The Toronto singer-songwriter performs at the Go North Music Festival on Saturday

Content of the article

It’s fair to say that the pandemic has left its mark on the ups in the downs.

Advertisement 2

Content of the article

Toronto singer-songwriter Charlotte Cornfield began recording her fourth album during a residency at the Banff Center for Arts and Creativity, which began March 1, 2020, but ended early due to the coronavirus pandemic. COVID-19. She would eventually complete Highs in the Minuses after returning to Montreal, her home at the time.

Leaving the mountains for a sea of ​​concrete would invariably leave a mark on the record. But not a scratch, insists Cornfield.

“It’s kind of a scrappy record, sounding live,” she said in an interview with Toronto’s Sault Star. “I’m really happy to have followed this path. But certainly, I think things would have turned out differently if there hadn’t been a pandemic.

Cornfield may have traveled to the other side of the country to work hard, but the echoes of Banff remained.

The album was recorded at Hotel2Tango, a 24-track analog recording studio in Montreal’s Mile End neighborhood run by musician, sound engineer and record producer Howard Bilerman, a Banff Center “mentor”.

“I felt like I came full circle a bit,” Cornfield said.

Highs in the Minuses was released last October and features drummer Liam O’Neill of Suuns and Amy Millan of Broken Social Scene and Stars.

“(O’Neill) is just an explosive, metronomic, incredibly musical drummer, and I knew he had this whole sonic palette that would be amazing to access,” Cornfield said. “I was just kind of blessed to have him there.”

Advertisement 3

Content of the article

That’s high praise from Cornfield, equally comfortable sitting behind the skins. Indeed, she studied jazz drums at Concordia University and played many instruments, including drums, on her debut album, Two Horses.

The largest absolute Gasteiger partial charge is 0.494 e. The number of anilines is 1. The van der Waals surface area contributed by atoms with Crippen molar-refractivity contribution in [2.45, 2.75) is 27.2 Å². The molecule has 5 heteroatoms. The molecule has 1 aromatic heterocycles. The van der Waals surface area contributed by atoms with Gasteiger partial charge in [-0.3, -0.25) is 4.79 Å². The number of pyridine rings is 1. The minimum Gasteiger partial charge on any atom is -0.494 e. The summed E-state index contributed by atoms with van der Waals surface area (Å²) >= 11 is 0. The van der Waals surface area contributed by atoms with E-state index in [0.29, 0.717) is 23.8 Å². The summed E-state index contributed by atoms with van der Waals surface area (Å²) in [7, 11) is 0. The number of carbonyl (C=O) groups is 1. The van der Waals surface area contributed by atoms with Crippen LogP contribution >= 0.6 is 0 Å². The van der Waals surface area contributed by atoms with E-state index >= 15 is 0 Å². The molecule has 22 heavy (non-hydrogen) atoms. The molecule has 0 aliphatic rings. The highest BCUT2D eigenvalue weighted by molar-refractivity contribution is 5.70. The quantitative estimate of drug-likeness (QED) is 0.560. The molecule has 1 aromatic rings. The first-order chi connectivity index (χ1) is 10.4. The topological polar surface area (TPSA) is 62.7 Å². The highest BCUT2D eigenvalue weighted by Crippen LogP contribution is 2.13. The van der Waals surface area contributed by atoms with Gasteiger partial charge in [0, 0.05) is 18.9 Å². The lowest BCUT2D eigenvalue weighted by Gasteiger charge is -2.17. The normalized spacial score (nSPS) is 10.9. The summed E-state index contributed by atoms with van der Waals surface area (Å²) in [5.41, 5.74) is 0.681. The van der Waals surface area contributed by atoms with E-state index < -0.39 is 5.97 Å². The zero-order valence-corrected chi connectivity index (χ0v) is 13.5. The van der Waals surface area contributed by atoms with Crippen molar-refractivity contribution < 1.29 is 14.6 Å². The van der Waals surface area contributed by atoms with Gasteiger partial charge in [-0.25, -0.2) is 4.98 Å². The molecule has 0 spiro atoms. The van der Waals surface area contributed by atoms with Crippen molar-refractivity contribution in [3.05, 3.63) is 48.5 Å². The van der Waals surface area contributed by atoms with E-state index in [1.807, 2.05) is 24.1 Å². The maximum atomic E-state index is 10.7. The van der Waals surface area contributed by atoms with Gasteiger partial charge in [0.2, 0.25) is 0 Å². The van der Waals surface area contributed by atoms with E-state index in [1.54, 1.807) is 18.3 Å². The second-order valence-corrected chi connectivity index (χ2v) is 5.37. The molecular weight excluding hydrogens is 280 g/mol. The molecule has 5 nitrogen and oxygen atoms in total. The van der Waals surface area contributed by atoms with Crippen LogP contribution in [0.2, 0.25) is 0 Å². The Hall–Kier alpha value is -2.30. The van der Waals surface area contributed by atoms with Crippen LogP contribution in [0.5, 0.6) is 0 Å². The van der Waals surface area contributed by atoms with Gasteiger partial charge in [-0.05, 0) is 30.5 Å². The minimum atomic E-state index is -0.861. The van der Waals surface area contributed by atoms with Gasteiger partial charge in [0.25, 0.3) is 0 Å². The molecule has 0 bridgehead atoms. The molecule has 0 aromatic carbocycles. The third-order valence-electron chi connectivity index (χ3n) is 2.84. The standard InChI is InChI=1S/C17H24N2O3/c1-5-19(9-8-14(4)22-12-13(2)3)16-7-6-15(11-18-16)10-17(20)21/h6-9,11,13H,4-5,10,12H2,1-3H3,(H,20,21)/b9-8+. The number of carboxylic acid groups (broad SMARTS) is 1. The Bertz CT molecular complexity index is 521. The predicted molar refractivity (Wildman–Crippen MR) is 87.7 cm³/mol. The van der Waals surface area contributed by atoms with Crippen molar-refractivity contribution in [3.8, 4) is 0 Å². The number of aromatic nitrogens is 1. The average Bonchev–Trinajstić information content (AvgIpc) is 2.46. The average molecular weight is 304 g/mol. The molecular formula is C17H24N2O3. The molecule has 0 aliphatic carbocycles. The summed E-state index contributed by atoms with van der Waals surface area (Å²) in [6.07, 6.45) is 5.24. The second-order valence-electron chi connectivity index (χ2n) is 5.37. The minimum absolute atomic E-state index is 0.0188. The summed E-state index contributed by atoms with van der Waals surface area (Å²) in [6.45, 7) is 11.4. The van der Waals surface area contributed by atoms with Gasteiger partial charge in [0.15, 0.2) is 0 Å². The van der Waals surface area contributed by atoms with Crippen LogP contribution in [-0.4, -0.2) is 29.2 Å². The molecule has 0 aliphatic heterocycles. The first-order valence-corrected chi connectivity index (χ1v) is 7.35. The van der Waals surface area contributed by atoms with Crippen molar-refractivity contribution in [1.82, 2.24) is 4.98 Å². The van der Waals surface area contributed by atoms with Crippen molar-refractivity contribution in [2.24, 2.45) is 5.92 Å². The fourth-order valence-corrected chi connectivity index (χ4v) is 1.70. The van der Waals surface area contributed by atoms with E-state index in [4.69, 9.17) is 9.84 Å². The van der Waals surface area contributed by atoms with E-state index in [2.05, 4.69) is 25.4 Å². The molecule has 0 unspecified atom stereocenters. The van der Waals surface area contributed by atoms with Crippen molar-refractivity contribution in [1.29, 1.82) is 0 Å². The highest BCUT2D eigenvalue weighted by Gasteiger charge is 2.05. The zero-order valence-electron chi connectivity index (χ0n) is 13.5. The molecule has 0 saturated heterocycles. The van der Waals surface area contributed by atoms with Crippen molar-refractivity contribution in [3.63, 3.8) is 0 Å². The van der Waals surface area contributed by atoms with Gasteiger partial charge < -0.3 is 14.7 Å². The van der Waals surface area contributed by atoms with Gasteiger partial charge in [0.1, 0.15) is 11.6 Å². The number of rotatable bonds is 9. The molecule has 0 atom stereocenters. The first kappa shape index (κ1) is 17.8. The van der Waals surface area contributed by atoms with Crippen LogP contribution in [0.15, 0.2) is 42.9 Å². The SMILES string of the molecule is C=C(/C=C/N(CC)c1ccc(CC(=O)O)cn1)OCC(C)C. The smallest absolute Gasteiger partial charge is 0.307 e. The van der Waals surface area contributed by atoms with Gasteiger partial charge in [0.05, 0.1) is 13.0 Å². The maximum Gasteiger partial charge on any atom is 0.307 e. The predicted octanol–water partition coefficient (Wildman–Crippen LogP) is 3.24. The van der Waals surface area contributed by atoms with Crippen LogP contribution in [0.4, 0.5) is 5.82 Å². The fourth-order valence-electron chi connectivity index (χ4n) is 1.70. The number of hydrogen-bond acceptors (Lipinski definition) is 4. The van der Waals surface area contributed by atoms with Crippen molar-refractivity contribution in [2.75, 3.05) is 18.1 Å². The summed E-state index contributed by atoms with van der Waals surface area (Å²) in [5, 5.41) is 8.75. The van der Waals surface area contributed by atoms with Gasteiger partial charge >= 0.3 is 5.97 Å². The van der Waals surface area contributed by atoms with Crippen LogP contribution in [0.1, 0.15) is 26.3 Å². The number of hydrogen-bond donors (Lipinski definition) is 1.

Does knowing how sausage is made make a hard and practical boss?

“I don’t quite understand ‘micromanaging’ things that way,” Cornfield said. “I try to choose people who I know will do something cool and then go from there.”

Cornfield’s music has been compared to the work of artists currently considered “cool” – Courtney Barnett and Big Thief – and musicians whose hipness was first celebrated decades ago. The band and Bob Dylan come to mind.

For Cornfield, in his early thirties but familiar with the music of these legendary artists thanks in part to his parents’ record collection, the year an album was pressed isn’t what determines its value; it’s what’s on the vinyl that’s important.

“I’m really drawn to great songs in their raw form,” she said. “I think there’s some really good music being made now that involves a lot of digital manipulation and complicated technical stuff. And that’s really cool, but I feel like there’s this comeback at a time when it was like “Plug in the guitars, plug in the drums, put in some vocal mics and do it.”

“There’s an emotional expression there that I think is hard to capture any other way.”

She points to Big Thief, the Grammy-nominated American indie rock band, as a very current band that also very comfortably emits an “old school sound”.

Advertisement 4

Content of the article

“I think it’s timeless,” Cornfield said. “It’s really about their songs and their synergy as a band. I’ve always been drawn to that expression, that mode of expression.

As with many singer-songwriters, the pandemic gave Cornfield valuable time to compose, the products of which she recorded in Montreal. She said she understands that not all of her peers are so lucky and that many creative minds are not so free.